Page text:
colas@0
   648
d172 7
colas@0
   649
a178 3
colas@0
   650
<blockquote style="background-color:#f5f5f5">
colas@0
   651
%INCLUDE{"ChangePassword"}%
colas@0
   652
</blockquote>
colas@0
   653
d180 1
colas@0
   654
a180 1
colas@0
   655
	* The ResetPassword form ( ==TWiki/ResetPassword== ):
colas@0
   656
d182 1
colas@0
   657
a182 3
colas@0
   658
<blockquote style="background-color:#f5f5f5">
colas@0
   659
%INCLUDE{"ResetPassword"}%
colas@0
   660
</blockquote>
colas@0
   661
d184 1
colas@0
   662
a184 2
colas@0
   663
-- TWiki:Main.MikeMannix - 19 May 2002 %BR%
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   664
-- TWiki:Main.PeterThoeny - 25 Apr 2004
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   665
d186 1
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   666
a186 1
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   667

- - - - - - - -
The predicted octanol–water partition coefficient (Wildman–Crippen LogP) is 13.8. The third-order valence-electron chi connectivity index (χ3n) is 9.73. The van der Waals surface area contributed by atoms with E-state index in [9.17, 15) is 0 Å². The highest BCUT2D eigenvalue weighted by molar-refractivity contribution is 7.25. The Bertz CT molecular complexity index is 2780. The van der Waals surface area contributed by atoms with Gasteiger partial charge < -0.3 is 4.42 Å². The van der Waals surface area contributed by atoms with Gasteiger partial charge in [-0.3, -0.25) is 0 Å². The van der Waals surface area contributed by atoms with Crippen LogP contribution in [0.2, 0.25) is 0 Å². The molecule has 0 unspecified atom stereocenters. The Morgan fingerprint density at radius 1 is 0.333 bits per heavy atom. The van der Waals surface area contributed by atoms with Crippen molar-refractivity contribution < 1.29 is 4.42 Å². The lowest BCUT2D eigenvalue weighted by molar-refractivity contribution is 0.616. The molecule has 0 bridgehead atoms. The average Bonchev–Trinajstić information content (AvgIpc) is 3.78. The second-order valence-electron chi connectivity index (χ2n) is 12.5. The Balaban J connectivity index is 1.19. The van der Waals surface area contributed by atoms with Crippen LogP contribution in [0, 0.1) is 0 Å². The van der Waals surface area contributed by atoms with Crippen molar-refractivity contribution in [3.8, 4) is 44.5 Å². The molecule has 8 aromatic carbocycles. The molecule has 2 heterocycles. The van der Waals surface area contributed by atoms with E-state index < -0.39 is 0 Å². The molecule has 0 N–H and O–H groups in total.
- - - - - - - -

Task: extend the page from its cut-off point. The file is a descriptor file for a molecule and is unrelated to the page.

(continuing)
%STOPINCLUDE%
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   669
d190 2
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   670
d193 1
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   671
a193 1
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   672
%META:TOPICMOVED{by="MikeMannix" date="999320061" from="TWiki.TWikiAuthentication" to="TWiki.TWikiUserAuthentication"}%
colas@0
   673
@
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   674
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   675
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1.18
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log
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@none
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@
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text
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@d1 1
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a1 1